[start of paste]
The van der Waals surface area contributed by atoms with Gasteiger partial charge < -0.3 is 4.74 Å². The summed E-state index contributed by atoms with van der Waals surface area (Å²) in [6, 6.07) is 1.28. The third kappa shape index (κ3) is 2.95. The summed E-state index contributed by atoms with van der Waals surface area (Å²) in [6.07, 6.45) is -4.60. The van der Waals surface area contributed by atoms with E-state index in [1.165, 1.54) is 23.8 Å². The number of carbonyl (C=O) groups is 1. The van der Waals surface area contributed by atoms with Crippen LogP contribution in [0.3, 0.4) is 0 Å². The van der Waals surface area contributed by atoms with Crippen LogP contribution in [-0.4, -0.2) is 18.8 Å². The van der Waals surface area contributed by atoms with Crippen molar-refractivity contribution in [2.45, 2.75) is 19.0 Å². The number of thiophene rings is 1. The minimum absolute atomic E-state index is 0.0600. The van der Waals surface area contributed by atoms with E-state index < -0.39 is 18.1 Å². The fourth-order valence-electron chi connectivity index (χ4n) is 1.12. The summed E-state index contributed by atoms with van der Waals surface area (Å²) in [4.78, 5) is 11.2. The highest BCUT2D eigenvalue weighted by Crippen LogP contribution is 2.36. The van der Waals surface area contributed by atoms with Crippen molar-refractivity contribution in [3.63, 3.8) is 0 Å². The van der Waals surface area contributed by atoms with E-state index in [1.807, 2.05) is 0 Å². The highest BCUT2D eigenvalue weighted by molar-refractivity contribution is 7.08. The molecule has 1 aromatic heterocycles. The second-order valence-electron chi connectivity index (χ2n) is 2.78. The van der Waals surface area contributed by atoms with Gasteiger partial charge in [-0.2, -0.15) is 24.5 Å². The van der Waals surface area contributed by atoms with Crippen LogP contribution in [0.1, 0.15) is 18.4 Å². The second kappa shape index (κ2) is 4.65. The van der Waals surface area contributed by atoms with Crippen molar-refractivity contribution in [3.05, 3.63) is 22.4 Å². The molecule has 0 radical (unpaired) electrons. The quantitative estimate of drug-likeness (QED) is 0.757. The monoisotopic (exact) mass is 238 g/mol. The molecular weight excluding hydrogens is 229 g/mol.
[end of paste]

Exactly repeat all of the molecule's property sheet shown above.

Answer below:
The van der Waals surface area contributed by atoms with Gasteiger partial charge < -0.3 is 4.74 Å². The summed E-state index contributed by atoms with van der Waals surface area (Å²) in [6, 6.07) is 1.28. The third kappa shape index (κ3) is 2.95. The summed E-state index contributed by atoms with van der Waals surface area (Å²) in [6.07, 6.45) is -4.60. The van der Waals surface area contributed by atoms with E-state index in [1.165, 1.54) is 23.8 Å². The number of carbonyl (C=O) groups is 1. The van der Waals surface area contributed by atoms with Crippen LogP contribution in [0.3, 0.4) is 0 Å². The van der Waals surface area contributed by atoms with Crippen LogP contribution in [-0.4, -0.2) is 18.8 Å². The van der Waals surface area contributed by atoms with Crippen molar-refractivity contribution in [2.45, 2.75) is 19.0 Å². The number of thiophene rings is 1. The minimum absolute atomic E-state index is 0.0600. The van der Waals surface area contributed by atoms with E-state index < -0.39 is 18.1 Å². The fourth-order valence-electron chi connectivity index (χ4n) is 1.12. The summed E-state index contributed by atoms with van der Waals surface area (Å²) in [4.78, 5) is 11.2. The highest BCUT2D eigenvalue weighted by Crippen LogP contribution is 2.36. The van der Waals surface area contributed by atoms with Crippen molar-refractivity contribution in [3.63, 3.8) is 0 Å². The van der Waals surface area contributed by atoms with E-state index in [1.807, 2.05) is 0 Å². The highest BCUT2D eigenvalue weighted by molar-refractivity contribution is 7.08. The molecule has 1 aromatic heterocycles. The second-order valence-electron chi connectivity index (χ2n) is 2.78. The van der Waals surface area contributed by atoms with Gasteiger partial charge in [-0.2, -0.15) is 24.5 Å². The van der Waals surface area contributed by atoms with Crippen LogP contribution in [0.1, 0.15) is 18.4 Å². The second kappa shape index (κ2) is 4.65. The van der Waals surface area contributed by atoms with Crippen molar-refractivity contribution in [3.05, 3.63) is 22.4 Å². The molecule has 0 radical (unpaired) electrons. The quantitative estimate of drug-likeness (QED) is 0.757. The monoisotopic (exact) mass is 238 g/mol. The molecular weight excluding hydrogens is 229 g/mol.